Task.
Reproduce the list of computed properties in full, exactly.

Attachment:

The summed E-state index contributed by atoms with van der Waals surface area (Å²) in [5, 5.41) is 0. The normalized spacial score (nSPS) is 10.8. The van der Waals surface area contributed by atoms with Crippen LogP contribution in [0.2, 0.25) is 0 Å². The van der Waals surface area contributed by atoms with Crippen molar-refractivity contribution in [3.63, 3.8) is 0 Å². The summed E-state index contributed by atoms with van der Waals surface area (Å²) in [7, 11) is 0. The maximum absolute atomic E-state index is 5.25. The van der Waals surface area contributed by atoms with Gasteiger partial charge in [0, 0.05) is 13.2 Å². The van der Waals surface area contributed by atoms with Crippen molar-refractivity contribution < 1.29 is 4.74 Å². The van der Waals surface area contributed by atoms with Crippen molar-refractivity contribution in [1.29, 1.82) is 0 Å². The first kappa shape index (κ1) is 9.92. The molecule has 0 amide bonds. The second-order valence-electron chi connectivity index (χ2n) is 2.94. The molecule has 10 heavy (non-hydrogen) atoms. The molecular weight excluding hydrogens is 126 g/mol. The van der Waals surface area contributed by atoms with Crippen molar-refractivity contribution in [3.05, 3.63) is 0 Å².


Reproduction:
The summed E-state index contributed by atoms with van der Waals surface area (Å²) in [5, 5.41) is 0. The normalized spacial score (nSPS) is 10.8. The van der Waals surface area contributed by atoms with Crippen LogP contribution in [0.2, 0.25) is 0 Å². The van der Waals surface area contributed by atoms with Crippen molar-refractivity contribution in [3.63, 3.8) is 0 Å². The summed E-state index contributed by atoms with van der Waals surface area (Å²) in [7, 11) is 0. The maximum absolute atomic E-state index is 5.25. The van der Waals surface area contributed by atoms with Gasteiger partial charge in [0, 0.05) is 13.2 Å². The van der Waals surface area contributed by atoms with Crippen molar-refractivity contribution < 1.29 is 4.74 Å². The van der Waals surface area contributed by atoms with Crippen molar-refractivity contribution in [1.29, 1.82) is 0 Å². The first kappa shape index (κ1) is 9.92. The molecule has 0 amide bonds. The second-order valence-electron chi connectivity index (χ2n) is 2.94. The molecule has 10 heavy (non-hydrogen) atoms. The molecular weight excluding hydrogens is 126 g/mol. The van der Waals surface area contributed by atoms with Crippen molar-refractivity contribution in [3.05, 3.63) is 0 Å².